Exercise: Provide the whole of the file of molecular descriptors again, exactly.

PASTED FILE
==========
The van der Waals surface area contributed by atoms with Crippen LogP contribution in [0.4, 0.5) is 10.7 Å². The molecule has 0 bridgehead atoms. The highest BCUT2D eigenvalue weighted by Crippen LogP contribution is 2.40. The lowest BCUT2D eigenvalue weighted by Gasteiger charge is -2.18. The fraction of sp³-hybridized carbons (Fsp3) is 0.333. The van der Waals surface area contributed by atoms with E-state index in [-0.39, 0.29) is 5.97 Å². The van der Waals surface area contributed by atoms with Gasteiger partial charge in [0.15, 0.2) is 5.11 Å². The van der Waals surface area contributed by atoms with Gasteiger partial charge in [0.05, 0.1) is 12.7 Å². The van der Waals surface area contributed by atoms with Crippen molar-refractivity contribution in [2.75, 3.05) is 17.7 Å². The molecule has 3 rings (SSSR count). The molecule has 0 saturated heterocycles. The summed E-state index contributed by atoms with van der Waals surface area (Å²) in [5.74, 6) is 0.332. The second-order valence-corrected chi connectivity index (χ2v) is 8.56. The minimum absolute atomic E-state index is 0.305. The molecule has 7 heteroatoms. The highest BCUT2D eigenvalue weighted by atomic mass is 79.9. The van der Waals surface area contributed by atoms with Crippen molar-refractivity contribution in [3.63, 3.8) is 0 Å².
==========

The van der Waals surface area contributed by atoms with Crippen LogP contribution in [0.4, 0.5) is 10.7 Å². The molecule has 0 bridgehead atoms. The highest BCUT2D eigenvalue weighted by Crippen LogP contribution is 2.40. The lowest BCUT2D eigenvalue weighted by Gasteiger charge is -2.18. The fraction of sp³-hybridized carbons (Fsp3) is 0.333. The van der Waals surface area contributed by atoms with E-state index in [-0.39, 0.29) is 5.97 Å². The van der Waals surface area contributed by atoms with Gasteiger partial charge in [0.15, 0.2) is 5.11 Å². The van der Waals surface area contributed by atoms with Gasteiger partial charge in [0.05, 0.1) is 12.7 Å². The van der Waals surface area contributed by atoms with Crippen molar-refractivity contribution in [2.75, 3.05) is 17.7 Å². The molecule has 3 rings (SSSR count). The molecule has 0 saturated heterocycles. The summed E-state index contributed by atoms with van der Waals surface area (Å²) in [5.74, 6) is 0.332. The second-order valence-corrected chi connectivity index (χ2v) is 8.56. The minimum absolute atomic E-state index is 0.305. The molecule has 7 heteroatoms. The highest BCUT2D eigenvalue weighted by atomic mass is 79.9. The van der Waals surface area contributed by atoms with Crippen molar-refractivity contribution in [3.63, 3.8) is 0 Å².